Three Reasons: Emir Kusturica’s Underground (1995)

What’s Three Reasons? A lazy version of Five Reasons of course. But then isn’t it an exact ripoff of the Criterion Collection YouTube videos? Yes, but I prefer the word homage. Anyways, enough chitchat let’s get down to business. This is a short article about Emir Kusturica’s Underground (original title: Podzemlje). This film won the Serbian auteur the top prize, the Palm d’Or, at the Cannes Film Festival that year. 

Eastern European cinema is sort of a blind spot for me. For the longest time I’ve been putting it off, not really attracted to it feeling that this culture (much like African or South American culture) is too foreign and “unattractive” to me. Of course these prejudices are silly and there’s at least a good and relatable film from every corner of the world. I just have to look for them. Enough about that though, let’s talk about Underground.

Reason I: Perfect Genre Blending
perfect genre blending
One of my favorite things about Underground was how it’s so many genres in one. It’s funny, romantic, sad, sweet, silly, dead serious, heartbreaking, irreverent, dark, brutal, terrifying, endearing, hilarious, outrageous. I could go on and on. The main three genres are comedy, war and drama. However there’s romance, fantastical elements (I guess magical realism is the most appropriate term), but also historical, possibly (auto)biographical ones and even a bit of adventure. It’s a mystery to me how Kusturica manages to mix everything so well together. It really shouldn’t work, but it does.

Reason II: The Colorful Cast of Characters
the colorful cast of characters
Yes, the story is very engaging, but without realistic, relatable and remarkable characters a film will remain largely uninteresting. Underground‘s colorful cast of nutty characters are a big part of what makes the film worthwhile. You get to love and feel for all of them. They’re one big crazy, dysfunctional family. It’s almost like a Werner Herzog/Federico Fellini crossover. They’re crazy (the Herzog part), but the director loves them, is fascinated by them and feels they’re part of him (the Fellini part). The characters and their idiosyncrasies and quirks are also responsible for most of the humor/comedic moments in the film.

Reason III: Beauty in Unlikely Places
beauty in unlikely places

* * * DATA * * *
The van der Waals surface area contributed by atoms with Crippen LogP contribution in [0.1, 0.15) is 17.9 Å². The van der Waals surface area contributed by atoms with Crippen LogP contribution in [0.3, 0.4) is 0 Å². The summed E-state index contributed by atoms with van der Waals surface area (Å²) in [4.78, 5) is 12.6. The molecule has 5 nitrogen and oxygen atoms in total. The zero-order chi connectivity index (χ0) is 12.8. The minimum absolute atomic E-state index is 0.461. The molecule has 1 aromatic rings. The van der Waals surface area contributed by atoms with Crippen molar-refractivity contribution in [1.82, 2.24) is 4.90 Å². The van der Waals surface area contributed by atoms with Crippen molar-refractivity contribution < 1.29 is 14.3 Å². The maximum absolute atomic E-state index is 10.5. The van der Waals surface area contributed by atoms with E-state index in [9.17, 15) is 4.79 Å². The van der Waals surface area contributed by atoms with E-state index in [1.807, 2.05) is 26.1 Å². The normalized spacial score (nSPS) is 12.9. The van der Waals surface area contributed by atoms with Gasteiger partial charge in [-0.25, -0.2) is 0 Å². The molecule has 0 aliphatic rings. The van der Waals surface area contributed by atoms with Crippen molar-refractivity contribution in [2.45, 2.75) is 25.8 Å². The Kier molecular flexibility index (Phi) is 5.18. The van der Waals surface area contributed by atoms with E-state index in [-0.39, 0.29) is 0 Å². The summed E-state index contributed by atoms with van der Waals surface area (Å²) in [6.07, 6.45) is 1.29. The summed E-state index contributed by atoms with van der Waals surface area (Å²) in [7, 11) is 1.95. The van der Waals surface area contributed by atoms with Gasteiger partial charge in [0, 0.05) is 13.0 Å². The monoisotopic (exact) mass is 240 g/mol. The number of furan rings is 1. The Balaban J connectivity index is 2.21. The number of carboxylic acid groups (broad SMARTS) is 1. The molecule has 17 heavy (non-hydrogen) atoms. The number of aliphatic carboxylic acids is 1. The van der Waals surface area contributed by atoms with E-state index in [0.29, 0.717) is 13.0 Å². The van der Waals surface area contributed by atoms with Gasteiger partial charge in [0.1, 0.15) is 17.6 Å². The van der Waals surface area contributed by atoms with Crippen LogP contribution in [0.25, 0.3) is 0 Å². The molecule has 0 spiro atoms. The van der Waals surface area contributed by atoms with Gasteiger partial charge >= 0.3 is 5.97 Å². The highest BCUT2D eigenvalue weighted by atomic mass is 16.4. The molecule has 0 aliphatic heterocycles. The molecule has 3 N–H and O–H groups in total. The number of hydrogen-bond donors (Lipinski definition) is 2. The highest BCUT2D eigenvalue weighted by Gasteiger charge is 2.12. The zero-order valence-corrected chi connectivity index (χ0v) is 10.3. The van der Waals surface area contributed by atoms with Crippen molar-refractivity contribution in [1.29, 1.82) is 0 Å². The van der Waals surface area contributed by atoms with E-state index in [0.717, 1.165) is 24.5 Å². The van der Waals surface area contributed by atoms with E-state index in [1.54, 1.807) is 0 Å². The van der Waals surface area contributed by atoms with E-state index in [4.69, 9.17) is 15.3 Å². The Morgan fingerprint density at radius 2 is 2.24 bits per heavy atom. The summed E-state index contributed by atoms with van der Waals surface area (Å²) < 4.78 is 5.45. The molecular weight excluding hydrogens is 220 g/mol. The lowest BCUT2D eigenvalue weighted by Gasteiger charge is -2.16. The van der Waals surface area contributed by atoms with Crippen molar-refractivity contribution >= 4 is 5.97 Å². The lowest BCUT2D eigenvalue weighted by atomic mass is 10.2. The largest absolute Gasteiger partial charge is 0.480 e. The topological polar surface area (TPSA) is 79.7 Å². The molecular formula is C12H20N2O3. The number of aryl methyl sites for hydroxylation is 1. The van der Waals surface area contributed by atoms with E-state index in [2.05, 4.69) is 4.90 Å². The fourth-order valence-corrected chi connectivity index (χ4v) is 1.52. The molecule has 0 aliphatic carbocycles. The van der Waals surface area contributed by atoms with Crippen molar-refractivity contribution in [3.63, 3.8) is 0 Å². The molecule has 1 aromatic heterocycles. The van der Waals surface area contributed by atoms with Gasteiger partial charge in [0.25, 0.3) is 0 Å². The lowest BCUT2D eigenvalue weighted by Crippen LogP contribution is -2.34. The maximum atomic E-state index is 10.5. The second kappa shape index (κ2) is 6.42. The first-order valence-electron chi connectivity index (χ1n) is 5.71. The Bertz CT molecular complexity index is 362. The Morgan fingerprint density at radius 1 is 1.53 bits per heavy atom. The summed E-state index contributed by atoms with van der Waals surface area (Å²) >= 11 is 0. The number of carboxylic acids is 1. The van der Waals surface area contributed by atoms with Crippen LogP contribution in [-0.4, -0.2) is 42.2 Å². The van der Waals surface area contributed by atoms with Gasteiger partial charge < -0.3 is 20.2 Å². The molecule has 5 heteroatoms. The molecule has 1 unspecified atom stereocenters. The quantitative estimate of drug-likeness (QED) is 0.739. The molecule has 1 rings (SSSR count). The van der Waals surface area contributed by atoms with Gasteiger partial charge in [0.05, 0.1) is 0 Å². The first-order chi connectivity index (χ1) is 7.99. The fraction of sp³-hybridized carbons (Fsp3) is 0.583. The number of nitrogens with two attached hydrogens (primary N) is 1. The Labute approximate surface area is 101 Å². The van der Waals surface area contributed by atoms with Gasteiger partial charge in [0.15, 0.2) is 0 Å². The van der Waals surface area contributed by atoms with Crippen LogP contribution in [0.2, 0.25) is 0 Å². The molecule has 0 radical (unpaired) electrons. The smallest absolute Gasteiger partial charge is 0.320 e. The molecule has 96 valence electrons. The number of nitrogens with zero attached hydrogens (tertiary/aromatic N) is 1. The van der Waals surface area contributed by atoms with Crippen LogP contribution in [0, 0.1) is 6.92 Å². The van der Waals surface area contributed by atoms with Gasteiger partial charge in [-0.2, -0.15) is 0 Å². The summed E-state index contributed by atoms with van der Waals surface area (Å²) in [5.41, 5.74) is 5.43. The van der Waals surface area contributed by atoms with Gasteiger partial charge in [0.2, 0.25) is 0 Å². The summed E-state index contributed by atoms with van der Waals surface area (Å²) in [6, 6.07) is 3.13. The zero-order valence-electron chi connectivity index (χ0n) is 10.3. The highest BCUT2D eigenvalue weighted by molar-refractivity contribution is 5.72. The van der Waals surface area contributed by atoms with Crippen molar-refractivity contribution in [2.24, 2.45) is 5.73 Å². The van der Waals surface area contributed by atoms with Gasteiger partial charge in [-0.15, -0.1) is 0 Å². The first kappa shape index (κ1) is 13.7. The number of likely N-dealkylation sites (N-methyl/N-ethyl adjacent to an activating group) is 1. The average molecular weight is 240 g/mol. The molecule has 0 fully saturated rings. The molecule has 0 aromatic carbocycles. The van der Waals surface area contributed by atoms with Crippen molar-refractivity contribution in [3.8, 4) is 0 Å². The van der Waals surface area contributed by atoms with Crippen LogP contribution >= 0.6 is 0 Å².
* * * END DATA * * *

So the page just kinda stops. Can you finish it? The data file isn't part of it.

It’s quite inspiring how the director finds beauty (and humor) in the midst of one of the most horrible wars of the last century. There’s not another war film quite like this one. Usually, war films are some of my least favorite, but this one is different. The cinematography is subtle and tasteful. There’s one scene I enjoyed in particular: The one where the son watches the sun rise for the first time in his life. Just gorgeous. The Serbian folk music is fun (and funny) too. The costumes and sets are quite impressive as well, though bordering grotesque sometimes (but somehow it seems to works here).

All in all just a great movie I can only recommend. It’s definitely a cinematic milestone. I’m sure it inspired a lot of filmmakers, mainly Quentin Tarantino and Harmony Korine. I can totally see why. The film also comments on acting and filmmaking as a medium, craft and storytelling device. The story’s scope is so epic and encompasses so many themes of the human existence. It is my understanding that Kusturica wanted the film to be twice as long as the cut we got to see (which is already 3 hours). Even though a 3 hour film can be quite exhausting (or boring), Underground is always very entertaining to say the least.

Those are my three reasons. What are yours?


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  2. Dejan Prokic

    I’m a huge lover of all things movie related, and have seen thousands of films including a handful of truly legendary films made from my place of birth, former Yugoslavia. Underground is my all time favourite film, and for so many reasons. There is very little that is subtle in the film, every messege, every emotion the characters feel, and every word spoken hits you in the face. After many laughs, and tears, you leave the film feeling emotionally exhausted. I suggest everyone to watch the film for great acting, a powrrful soundtrack, and a honest critique on the break up of the Yugoslav federation, spanning 50 years. Underground is a close to a masterpiece as a film could be. Also check out Ko To Tamo Peva, Pretty Villagr Pretty Flame, No Mans Land, Maratonci Trce Pocasni Krug, and White Cat Black Cat.

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